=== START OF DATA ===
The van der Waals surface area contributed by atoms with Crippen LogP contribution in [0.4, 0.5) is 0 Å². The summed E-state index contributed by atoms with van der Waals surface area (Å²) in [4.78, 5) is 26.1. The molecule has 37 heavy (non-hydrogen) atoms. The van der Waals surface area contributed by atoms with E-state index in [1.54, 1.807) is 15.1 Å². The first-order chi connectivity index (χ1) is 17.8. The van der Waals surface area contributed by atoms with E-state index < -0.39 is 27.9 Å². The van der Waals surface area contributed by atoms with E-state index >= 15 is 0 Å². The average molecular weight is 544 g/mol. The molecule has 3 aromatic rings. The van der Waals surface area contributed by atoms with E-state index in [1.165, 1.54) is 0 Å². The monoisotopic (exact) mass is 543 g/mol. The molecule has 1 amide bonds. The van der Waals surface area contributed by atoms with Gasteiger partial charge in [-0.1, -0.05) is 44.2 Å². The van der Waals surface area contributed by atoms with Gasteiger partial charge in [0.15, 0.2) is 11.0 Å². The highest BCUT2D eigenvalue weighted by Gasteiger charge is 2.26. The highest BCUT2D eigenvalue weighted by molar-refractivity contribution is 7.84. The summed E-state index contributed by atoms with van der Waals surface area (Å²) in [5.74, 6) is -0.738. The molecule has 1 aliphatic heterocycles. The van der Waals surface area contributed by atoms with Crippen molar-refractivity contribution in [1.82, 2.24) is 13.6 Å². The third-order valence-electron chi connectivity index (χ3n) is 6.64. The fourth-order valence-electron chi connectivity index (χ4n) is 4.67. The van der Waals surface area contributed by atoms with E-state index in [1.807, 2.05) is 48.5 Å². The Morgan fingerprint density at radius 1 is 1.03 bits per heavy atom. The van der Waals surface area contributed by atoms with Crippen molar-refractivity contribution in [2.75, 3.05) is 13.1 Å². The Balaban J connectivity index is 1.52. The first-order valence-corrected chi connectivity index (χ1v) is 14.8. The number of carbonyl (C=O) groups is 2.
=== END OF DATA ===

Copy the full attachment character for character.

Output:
The van der Waals surface area contributed by atoms with Crippen LogP contribution in [0.4, 0.5) is 0 Å². The summed E-state index contributed by atoms with van der Waals surface area (Å²) in [4.78, 5) is 26.1. The molecule has 37 heavy (non-hydrogen) atoms. The van der Waals surface area contributed by atoms with E-state index in [1.54, 1.807) is 15.1 Å². The first-order chi connectivity index (χ1) is 17.8. The van der Waals surface area contributed by atoms with E-state index < -0.39 is 27.9 Å². The van der Waals surface area contributed by atoms with E-state index >= 15 is 0 Å². The average molecular weight is 544 g/mol. The molecule has 3 aromatic rings. The van der Waals surface area contributed by atoms with E-state index in [1.165, 1.54) is 0 Å². The monoisotopic (exact) mass is 543 g/mol. The molecule has 1 amide bonds. The van der Waals surface area contributed by atoms with Gasteiger partial charge in [-0.1, -0.05) is 44.2 Å². The van der Waals surface area contributed by atoms with Gasteiger partial charge in [0.15, 0.2) is 11.0 Å². The highest BCUT2D eigenvalue weighted by Gasteiger charge is 2.26. The highest BCUT2D eigenvalue weighted by molar-refractivity contribution is 7.84. The summed E-state index contributed by atoms with van der Waals surface area (Å²) in [5.74, 6) is -0.738. The molecule has 1 aliphatic heterocycles. The van der Waals surface area contributed by atoms with Crippen molar-refractivity contribution in [1.82, 2.24) is 13.6 Å². The third-order valence-electron chi connectivity index (χ3n) is 6.64. The fourth-order valence-electron chi connectivity index (χ4n) is 4.67. The van der Waals surface area contributed by atoms with E-state index in [1.807, 2.05) is 48.5 Å². The Morgan fingerprint density at radius 1 is 1.03 bits per heavy atom. The van der Waals surface area contributed by atoms with Crippen molar-refractivity contribution in [2.75, 3.05) is 13.1 Å². The Balaban J connectivity index is 1.52. The first-order valence-corrected chi connectivity index (χ1v) is 14.8. The number of carbonyl (C=O) groups is 2.